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Barney Walsh is a Teaching Fellow and Research Associate at the African Leadership Centre, King's College London. He assists with delivery of ALCs MSc Security, Leadership and Society and MSc Leadership and Development.
His research interests include Ugandan Political Economy, China-Africa relations, East African integration, and Security in the Great Lakes Region. His PhD thesis, completed in September 2016, was titled ‘China’s Engagement in the East African Security Community and Uganda’s Utilisation of the Regional Security Complex.’ It investigates how Chinese investment in East Africa and Uganda is affecting regional security issues and the progress of EAC integration. Barney holds a BA degree on History and Sociology from Leeds University and a MA in International Relations from Kings College London.
During his time at ALC, Barney has worked as research assistant in the Rwanda case study of the IDRC funded project ‘Peacebuilding and Statebuilding in Africa.’ He has undertaken extensive field research in Uganda, Tanzania, Rwanda and Kenya, and has travelled extensively throughout Africa.
Barney is a mentor on the ALC Fellowship programmes, coordinator of the ALC Research Seminar Series at King’s College London, ALC Alumni Chief liaison officer, Managing Editor of the newly launched ALC Journal of Leadership and Developing Societies, and Chair of ALC Staff-Student liaison committee.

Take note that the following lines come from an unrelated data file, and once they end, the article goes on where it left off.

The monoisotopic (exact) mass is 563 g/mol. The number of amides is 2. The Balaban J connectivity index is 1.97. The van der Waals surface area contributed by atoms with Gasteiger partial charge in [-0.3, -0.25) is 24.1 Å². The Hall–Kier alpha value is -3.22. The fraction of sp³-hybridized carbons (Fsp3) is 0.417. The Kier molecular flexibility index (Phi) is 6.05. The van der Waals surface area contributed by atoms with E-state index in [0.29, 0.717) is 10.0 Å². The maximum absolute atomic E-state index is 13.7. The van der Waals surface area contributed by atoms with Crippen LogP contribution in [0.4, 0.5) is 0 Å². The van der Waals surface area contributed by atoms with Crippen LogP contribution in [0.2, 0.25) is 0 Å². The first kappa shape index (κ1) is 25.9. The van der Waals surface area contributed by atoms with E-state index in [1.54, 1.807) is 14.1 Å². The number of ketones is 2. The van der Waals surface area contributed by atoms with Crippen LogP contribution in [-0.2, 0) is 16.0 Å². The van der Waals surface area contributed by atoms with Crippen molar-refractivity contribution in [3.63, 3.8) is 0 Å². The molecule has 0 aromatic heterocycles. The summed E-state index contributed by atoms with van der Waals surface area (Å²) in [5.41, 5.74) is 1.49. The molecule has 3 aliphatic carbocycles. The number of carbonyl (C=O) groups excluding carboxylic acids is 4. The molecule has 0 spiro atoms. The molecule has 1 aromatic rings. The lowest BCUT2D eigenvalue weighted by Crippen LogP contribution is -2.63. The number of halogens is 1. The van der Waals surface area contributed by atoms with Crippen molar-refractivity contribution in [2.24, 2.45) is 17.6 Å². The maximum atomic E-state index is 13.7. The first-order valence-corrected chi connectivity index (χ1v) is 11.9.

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Abiodun Alao is a senior member of the African Leadership Centre (ALC) King’s College London faculty. He teaches on the ALC MSc programmes, supervises Masters and PhD dissertations and chairs the Centre’s Examination Board. He is also a Senior Research Fellow with the Conflict Security and Development Group (CSDG). Abiodun holds a Bachelor’s in History and Masters in International Relations from the Universities of Ibadan and Ife respectively. He holds a Doctorate in War Studies from King’s College London where he was a Ford Foundation Doctoral Scholar and also holds a SSRC-MacArthur Post-Doctoral Fellowship. He has undertaken considerable assignment for international organisations. In 2000, he was part of the team that undertook a comprehensive Threat Assessment for Rwanda and between 2001 and 2002 he was among the Team of Academic Experts that advised the Office of the UN Secretary General on the Civil War in Sierra Leone. He co-authored the Concept Note for the Common Defence and Security Policy for the Africa Union in 2003. He continues to hold Expert Adviser position for international organisations like the African Union, ECOWAS and the United Nations. He has held teaching and research positions at the Obafemi Awolowo University Ile Ife and the University of Zimbabwe where he was a Visiting Research Associate.
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Adewale Ajadi is a creative consultant, leadership educator, change agent and storyteller. Born in Ibadan, Nigeria, he has over twenty years experience working on people, organisations and communities on issues that transform human interaction in the direction of meaningful dialogue, authentic interaction and empowered value creation as well as evolution.
A barrister, Ajadi also has an MSc. in International Business Economics; he has also studied Leadership Education at Kennedy School of Government, Harvard University; and Complex Systems Theory in New England Complex Systems Institute, MIT. He developed the Framework for Excellence in Equality and Diversity (FEED) system.